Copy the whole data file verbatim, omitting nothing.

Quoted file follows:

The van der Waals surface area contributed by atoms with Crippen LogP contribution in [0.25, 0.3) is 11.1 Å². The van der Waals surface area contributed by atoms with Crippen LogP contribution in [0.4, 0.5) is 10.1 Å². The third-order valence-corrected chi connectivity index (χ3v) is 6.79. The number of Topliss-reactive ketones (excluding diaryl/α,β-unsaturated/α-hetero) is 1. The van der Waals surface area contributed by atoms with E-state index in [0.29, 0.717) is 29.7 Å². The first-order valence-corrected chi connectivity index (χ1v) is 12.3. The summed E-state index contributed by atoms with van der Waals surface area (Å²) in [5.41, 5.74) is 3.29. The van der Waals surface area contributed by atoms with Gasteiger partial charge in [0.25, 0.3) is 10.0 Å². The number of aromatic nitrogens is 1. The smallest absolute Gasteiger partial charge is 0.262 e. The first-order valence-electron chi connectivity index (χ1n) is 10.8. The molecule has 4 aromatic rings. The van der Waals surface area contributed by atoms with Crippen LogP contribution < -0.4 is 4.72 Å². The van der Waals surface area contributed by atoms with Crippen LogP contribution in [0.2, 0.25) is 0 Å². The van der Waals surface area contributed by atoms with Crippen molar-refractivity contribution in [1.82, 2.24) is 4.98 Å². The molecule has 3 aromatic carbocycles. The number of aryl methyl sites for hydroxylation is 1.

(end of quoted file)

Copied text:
The van der Waals surface area contributed by atoms with Crippen LogP contribution in [0.25, 0.3) is 11.1 Å². The van der Waals surface area contributed by atoms with Crippen LogP contribution in [0.4, 0.5) is 10.1 Å². The third-order valence-corrected chi connectivity index (χ3v) is 6.79. The number of Topliss-reactive ketones (excluding diaryl/α,β-unsaturated/α-hetero) is 1. The van der Waals surface area contributed by atoms with E-state index in [0.29, 0.717) is 29.7 Å². The first-order valence-corrected chi connectivity index (χ1v) is 12.3. The summed E-state index contributed by atoms with van der Waals surface area (Å²) in [5.41, 5.74) is 3.29. The van der Waals surface area contributed by atoms with Gasteiger partial charge in [0.25, 0.3) is 10.0 Å². The number of aromatic nitrogens is 1. The smallest absolute Gasteiger partial charge is 0.262 e. The first-order valence-electron chi connectivity index (χ1n) is 10.8. The molecule has 4 aromatic rings. The van der Waals surface area contributed by atoms with Crippen LogP contribution < -0.4 is 4.72 Å². The van der Waals surface area contributed by atoms with Crippen LogP contribution in [0.2, 0.25) is 0 Å². The van der Waals surface area contributed by atoms with Crippen molar-refractivity contribution in [1.82, 2.24) is 4.98 Å². The molecule has 3 aromatic carbocycles. The number of aryl methyl sites for hydroxylation is 1.